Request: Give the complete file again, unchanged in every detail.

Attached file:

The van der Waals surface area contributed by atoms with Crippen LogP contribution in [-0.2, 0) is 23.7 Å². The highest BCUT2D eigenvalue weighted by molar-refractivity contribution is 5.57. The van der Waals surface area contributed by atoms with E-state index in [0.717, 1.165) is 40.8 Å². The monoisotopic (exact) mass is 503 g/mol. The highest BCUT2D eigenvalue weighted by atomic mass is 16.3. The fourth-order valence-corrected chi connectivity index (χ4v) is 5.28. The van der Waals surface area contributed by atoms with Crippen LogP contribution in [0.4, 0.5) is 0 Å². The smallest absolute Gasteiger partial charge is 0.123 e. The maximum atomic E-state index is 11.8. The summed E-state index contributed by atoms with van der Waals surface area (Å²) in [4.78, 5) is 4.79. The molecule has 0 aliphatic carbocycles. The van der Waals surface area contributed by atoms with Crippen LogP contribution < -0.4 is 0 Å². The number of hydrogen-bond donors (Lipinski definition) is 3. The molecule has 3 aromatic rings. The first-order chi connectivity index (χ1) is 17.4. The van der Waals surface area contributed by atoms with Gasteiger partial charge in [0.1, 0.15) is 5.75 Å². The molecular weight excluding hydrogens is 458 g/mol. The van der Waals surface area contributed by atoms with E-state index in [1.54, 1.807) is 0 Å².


The van der Waals surface area contributed by atoms with Crippen LogP contribution in [-0.2, 0) is 23.7 Å². The highest BCUT2D eigenvalue weighted by molar-refractivity contribution is 5.57. The van der Waals surface area contributed by atoms with E-state index in [0.717, 1.165) is 40.8 Å². The monoisotopic (exact) mass is 503 g/mol. The highest BCUT2D eigenvalue weighted by atomic mass is 16.3. The fourth-order valence-corrected chi connectivity index (χ4v) is 5.28. The van der Waals surface area contributed by atoms with Crippen LogP contribution in [0.4, 0.5) is 0 Å². The smallest absolute Gasteiger partial charge is 0.123 e. The maximum atomic E-state index is 11.8. The summed E-state index contributed by atoms with van der Waals surface area (Å²) in [4.78, 5) is 4.79. The molecule has 0 aliphatic carbocycles. The van der Waals surface area contributed by atoms with Crippen LogP contribution < -0.4 is 0 Å². The number of hydrogen-bond donors (Lipinski definition) is 3. The molecule has 3 aromatic rings. The first-order chi connectivity index (χ1) is 17.4. The van der Waals surface area contributed by atoms with Gasteiger partial charge in [0.1, 0.15) is 5.75 Å². The molecular weight excluding hydrogens is 458 g/mol. The van der Waals surface area contributed by atoms with E-state index in [1.54, 1.807) is 0 Å².